With the demolition of their most well-known and – for now at least – most visible building well underway, the work and legacy of Robin Hood Gardens’ architects Alison and Peter Smithson continues to attract debate and discussion. Post-Grenfell, as the neoliberal consensus teeters and a developer-driven approach to housing looks increasingly problematic, the ideas and approach of this architectural couple are gaining new traction.
Not surprisingly, perhaps, given the art circles they mixed in – for example, with Nigel Henderson and Eduardo Paolozzi, the Smithsons presented the 1953 exhibition ‘Parallel of Life and Art’ at the ICA, London – the pair carry a particular fascination for artists. For London-based Australian Simon Terrill, whose Brutalist Playground project in collaboration with Assemble toured the UK in 2016-17, it’s an interest informed both by the imposing brutalism of Robin Hood Gardens (RHG) and the compelling eccentricity of the Smithsons.
Arriving in the UK eight years ago in Poplar, east London, Terrill couldn’t really miss RHG’s looming presence – “It was just there, their work was just around,” he says. But for his new collaborative installation with Assemble in the current group exhibition ‘Parallel (of Life and) Architecture’ at The Edge in Bath, it was the Smithsons’ characters rather than their buildings that provided the key inspiration.
In particular, The Ostrich and the Kipper (which takes its title from the pair’s strangely evocative descriptions of RHG), owes a debt to the 1970 BBC documentary, The Smithsons on Housing. It’s a rather austere film that at times feels like it’s been beamed from another planet as well as another time. Yet it also provides a fascinating insight into the Smithsons’ thinking during a period when concepts such as ‘streets in the sky’ and large-scale multi-storey council estates were already beginning their fall from grace.
“You learn so many things about them as characters in the film, such as through their costume changes between scenes,” says Terrill. “And there’s a strange tension between what seems like a self-conscious eccentricity and a very serious project in their work. It’s that line of tension running through – you could call it a fault line – that we’re looking at.”
Terrill is keen to stress that while the Smithsons’ commentary on their own work can seem “very eccentric and alienating”, the thoughtful seriousness of their intent is never in doubt. As such, he describes the resulting installation as “not in any regard a criticism as such, it’s much more a homage, it’s kind of enjoying that tension”.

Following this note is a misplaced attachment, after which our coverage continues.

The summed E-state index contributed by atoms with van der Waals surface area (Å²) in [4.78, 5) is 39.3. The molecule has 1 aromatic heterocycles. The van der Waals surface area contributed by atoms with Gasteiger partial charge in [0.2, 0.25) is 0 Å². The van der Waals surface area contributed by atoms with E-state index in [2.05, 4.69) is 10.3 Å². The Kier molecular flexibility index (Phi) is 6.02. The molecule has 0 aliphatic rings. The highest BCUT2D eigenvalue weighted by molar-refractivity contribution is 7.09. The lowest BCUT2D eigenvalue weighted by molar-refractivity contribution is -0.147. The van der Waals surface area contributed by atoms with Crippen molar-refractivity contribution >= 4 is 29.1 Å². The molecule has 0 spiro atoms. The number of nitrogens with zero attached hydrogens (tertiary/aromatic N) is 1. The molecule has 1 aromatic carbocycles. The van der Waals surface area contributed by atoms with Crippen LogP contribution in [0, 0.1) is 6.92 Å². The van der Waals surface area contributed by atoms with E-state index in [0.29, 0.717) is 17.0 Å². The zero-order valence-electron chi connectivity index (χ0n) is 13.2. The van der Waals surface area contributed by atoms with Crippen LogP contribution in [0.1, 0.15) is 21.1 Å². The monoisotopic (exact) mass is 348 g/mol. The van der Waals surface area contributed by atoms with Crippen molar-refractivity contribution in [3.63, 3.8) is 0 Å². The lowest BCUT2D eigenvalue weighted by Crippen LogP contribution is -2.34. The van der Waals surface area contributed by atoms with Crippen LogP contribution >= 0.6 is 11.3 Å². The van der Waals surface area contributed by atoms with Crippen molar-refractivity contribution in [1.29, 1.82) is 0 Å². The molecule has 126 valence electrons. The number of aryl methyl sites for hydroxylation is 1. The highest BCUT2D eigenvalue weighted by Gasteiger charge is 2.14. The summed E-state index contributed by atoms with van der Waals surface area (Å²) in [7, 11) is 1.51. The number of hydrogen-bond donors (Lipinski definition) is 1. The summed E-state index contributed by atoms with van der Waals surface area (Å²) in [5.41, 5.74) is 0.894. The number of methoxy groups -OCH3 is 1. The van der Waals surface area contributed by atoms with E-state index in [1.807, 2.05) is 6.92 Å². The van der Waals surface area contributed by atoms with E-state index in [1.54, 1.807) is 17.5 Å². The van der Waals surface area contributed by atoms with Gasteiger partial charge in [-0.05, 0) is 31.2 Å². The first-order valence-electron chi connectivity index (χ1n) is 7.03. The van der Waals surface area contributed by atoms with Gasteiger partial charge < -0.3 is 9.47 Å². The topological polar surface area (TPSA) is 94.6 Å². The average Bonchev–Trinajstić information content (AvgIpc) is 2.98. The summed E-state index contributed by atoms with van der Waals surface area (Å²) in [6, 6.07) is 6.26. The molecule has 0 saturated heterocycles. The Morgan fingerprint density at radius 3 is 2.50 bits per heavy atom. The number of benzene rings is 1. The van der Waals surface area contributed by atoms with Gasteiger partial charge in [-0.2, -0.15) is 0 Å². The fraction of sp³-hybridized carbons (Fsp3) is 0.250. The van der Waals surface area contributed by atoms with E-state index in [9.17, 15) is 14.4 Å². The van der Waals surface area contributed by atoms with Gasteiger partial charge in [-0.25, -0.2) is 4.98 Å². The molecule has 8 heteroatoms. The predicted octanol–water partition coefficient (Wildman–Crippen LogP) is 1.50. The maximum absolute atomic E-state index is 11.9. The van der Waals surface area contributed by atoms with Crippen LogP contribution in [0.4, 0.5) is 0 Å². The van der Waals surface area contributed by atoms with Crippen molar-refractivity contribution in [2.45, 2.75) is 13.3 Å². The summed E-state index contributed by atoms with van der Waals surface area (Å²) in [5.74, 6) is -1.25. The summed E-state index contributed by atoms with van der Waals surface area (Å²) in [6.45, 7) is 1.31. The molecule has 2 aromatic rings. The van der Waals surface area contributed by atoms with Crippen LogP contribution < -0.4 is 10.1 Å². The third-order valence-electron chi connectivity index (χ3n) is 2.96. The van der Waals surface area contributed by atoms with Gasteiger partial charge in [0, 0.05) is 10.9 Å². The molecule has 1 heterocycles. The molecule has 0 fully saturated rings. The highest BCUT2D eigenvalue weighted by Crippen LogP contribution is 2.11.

A sense of tension can also be found in the competing narratives that surround the Smithsons’ work, and in a more broader sense the diverging views on the architecture and planning of post-war social housing in the UK. That the Smithsons’ ideas are being reappraised and revitalised just as Robin Hood Gardens is being bulldozed to make way for high-density and predominantly private housing highlights even greater idealogical differences – the fault lines in mainstream thinking on social housing are beginning to look more like gaping holes.
While the Terrill/Assemble installation – which is exhibited alongside collaborations by The Decorators and GOIG, and Warren & Mosley – doesn’t tackle head on this battle of ideas, a symposium to mark the end of the exhibition hopes to provide a ‘counterpoint’ to the demise of RHG. ‘Alison and Peter Smithson: Ideas, Impact, Architecture’ will include contributions from Terrill and Assemble, as well M Christine Boyer (Professor of Urbanism, Princeton and author of Not Quite Architecture: Writing Around Alison and Peter Smithson), architect Simon Smithson (the Smithsons’ son), and others.
For Terrill, it is the ideas that informed the Smithsons’ approach to their architecture, rather than their disappearing buildings, that makes them still relevant today. “Ultimately, brutalism has become more of a symbol of the ambition behind it – this idea that as a society we can build well for mass housing,” he says.
“Those ideas don’t really exist in a developer-driven environment, whereas they [the Smithsons’] were driven by these ideas of improvement. That’s the most interesting thing of looking at brutalism – it’s more for what it represents in wider terms, rather than the aesthetic of it.”
‘Parallel (of Life and) Architecture’ continues at The Edge, University of Bath until 4 November 2017. The Symposium, Alison and Peter Smithson: Ideas, Impact, Architecture, is on 4 November, 10:30am–5pm. www.edgearts.org
1. Assemble and Simon Terrill, The Ostrich and the Kipper, 2017, installation view, ‘Parallel (of Life and) Architecture’, The Edge, Bath. Courtesy: The Edge
2. Jane Hall (Assemble) and Simon Terrill, pictured with their installation The Ostrich and the Kipper, 2017, part of ‘Parallel (of Life and) Architecture’, The Edge, Bath. Courtesy: The Edge